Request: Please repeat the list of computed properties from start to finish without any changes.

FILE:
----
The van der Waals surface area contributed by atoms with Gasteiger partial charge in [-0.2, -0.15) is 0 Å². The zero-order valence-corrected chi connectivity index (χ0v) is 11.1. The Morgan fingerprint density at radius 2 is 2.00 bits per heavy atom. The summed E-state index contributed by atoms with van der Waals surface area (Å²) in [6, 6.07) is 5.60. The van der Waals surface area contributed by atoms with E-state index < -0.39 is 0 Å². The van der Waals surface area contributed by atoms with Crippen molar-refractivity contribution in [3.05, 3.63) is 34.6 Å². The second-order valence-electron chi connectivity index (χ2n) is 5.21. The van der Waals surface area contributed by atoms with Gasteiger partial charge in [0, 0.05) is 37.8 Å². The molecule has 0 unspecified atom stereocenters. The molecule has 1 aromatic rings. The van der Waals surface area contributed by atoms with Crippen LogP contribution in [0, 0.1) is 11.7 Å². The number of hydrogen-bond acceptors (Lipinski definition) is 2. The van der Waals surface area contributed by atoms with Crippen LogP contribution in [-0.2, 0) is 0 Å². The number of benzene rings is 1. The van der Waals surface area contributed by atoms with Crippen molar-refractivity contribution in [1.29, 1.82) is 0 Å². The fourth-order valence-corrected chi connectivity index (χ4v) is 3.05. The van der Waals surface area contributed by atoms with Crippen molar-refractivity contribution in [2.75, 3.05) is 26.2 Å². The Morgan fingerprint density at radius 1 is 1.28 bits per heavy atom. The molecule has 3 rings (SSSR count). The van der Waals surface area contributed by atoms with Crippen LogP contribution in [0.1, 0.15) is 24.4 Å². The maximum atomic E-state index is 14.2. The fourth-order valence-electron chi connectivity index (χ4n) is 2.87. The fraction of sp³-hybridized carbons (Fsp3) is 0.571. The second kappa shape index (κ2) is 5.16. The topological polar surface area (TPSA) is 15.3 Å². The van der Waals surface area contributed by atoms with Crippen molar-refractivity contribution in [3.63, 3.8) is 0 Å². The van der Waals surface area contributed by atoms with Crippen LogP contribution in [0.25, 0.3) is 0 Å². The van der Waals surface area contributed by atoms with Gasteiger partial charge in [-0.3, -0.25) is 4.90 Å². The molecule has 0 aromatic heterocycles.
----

The van der Waals surface area contributed by atoms with Gasteiger partial charge in [-0.2, -0.15) is 0 Å². The zero-order valence-corrected chi connectivity index (χ0v) is 11.1. The Morgan fingerprint density at radius 2 is 2.00 bits per heavy atom. The summed E-state index contributed by atoms with van der Waals surface area (Å²) in [6, 6.07) is 5.60. The van der Waals surface area contributed by atoms with E-state index < -0.39 is 0 Å². The van der Waals surface area contributed by atoms with Crippen molar-refractivity contribution in [3.05, 3.63) is 34.6 Å². The second-order valence-electron chi connectivity index (χ2n) is 5.21. The van der Waals surface area contributed by atoms with Gasteiger partial charge in [0, 0.05) is 37.8 Å². The molecule has 0 unspecified atom stereocenters. The molecule has 1 aromatic rings. The van der Waals surface area contributed by atoms with Crippen LogP contribution in [0, 0.1) is 11.7 Å². The number of hydrogen-bond acceptors (Lipinski definition) is 2. The van der Waals surface area contributed by atoms with Crippen LogP contribution in [-0.2, 0) is 0 Å². The number of benzene rings is 1. The van der Waals surface area contributed by atoms with Crippen molar-refractivity contribution in [1.29, 1.82) is 0 Å². The fourth-order valence-corrected chi connectivity index (χ4v) is 3.05. The van der Waals surface area contributed by atoms with Crippen molar-refractivity contribution in [2.75, 3.05) is 26.2 Å². The Morgan fingerprint density at radius 1 is 1.28 bits per heavy atom. The molecule has 3 rings (SSSR count). The van der Waals surface area contributed by atoms with Crippen LogP contribution in [0.1, 0.15) is 24.4 Å². The maximum atomic E-state index is 14.2. The fourth-order valence-electron chi connectivity index (χ4n) is 2.87. The fraction of sp³-hybridized carbons (Fsp3) is 0.571. The second kappa shape index (κ2) is 5.16. The topological polar surface area (TPSA) is 15.3 Å². The van der Waals surface area contributed by atoms with Crippen molar-refractivity contribution in [3.63, 3.8) is 0 Å². The van der Waals surface area contributed by atoms with Crippen LogP contribution in [0.25, 0.3) is 0 Å². The van der Waals surface area contributed by atoms with Gasteiger partial charge in [-0.3, -0.25) is 4.90 Å². The molecule has 0 aromatic heterocycles.